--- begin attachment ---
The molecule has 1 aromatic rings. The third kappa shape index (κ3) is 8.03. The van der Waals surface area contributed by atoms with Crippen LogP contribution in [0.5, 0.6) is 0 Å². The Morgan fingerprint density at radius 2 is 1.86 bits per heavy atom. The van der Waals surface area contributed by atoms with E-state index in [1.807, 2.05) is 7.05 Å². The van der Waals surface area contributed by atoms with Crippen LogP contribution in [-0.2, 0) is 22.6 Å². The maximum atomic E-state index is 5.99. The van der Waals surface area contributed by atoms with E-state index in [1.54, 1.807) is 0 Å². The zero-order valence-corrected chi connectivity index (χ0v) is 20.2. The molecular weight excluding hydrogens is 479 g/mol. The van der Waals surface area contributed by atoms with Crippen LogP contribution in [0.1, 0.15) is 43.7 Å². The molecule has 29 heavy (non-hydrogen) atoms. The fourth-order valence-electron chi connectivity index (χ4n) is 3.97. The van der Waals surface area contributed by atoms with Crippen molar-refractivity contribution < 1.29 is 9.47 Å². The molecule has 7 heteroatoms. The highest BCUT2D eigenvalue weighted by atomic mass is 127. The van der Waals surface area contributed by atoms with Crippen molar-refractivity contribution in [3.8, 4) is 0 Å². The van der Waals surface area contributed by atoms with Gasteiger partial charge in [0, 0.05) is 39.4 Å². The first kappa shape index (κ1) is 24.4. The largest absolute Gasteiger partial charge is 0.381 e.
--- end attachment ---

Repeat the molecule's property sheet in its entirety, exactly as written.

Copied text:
The molecule has 1 aromatic rings. The third kappa shape index (κ3) is 8.03. The van der Waals surface area contributed by atoms with Crippen LogP contribution in [0.5, 0.6) is 0 Å². The Morgan fingerprint density at radius 2 is 1.86 bits per heavy atom. The van der Waals surface area contributed by atoms with E-state index in [1.807, 2.05) is 7.05 Å². The van der Waals surface area contributed by atoms with Crippen LogP contribution in [-0.2, 0) is 22.6 Å². The maximum atomic E-state index is 5.99. The van der Waals surface area contributed by atoms with E-state index in [1.54, 1.807) is 0 Å². The zero-order valence-corrected chi connectivity index (χ0v) is 20.2. The molecular weight excluding hydrogens is 479 g/mol. The van der Waals surface area contributed by atoms with Crippen LogP contribution in [0.1, 0.15) is 43.7 Å². The molecule has 29 heavy (non-hydrogen) atoms. The fourth-order valence-electron chi connectivity index (χ4n) is 3.97. The van der Waals surface area contributed by atoms with Crippen molar-refractivity contribution < 1.29 is 9.47 Å². The molecule has 7 heteroatoms. The highest BCUT2D eigenvalue weighted by atomic mass is 127. The van der Waals surface area contributed by atoms with Crippen molar-refractivity contribution in [3.8, 4) is 0 Å². The van der Waals surface area contributed by atoms with Gasteiger partial charge in [0, 0.05) is 39.4 Å². The first kappa shape index (κ1) is 24.4. The largest absolute Gasteiger partial charge is 0.381 e.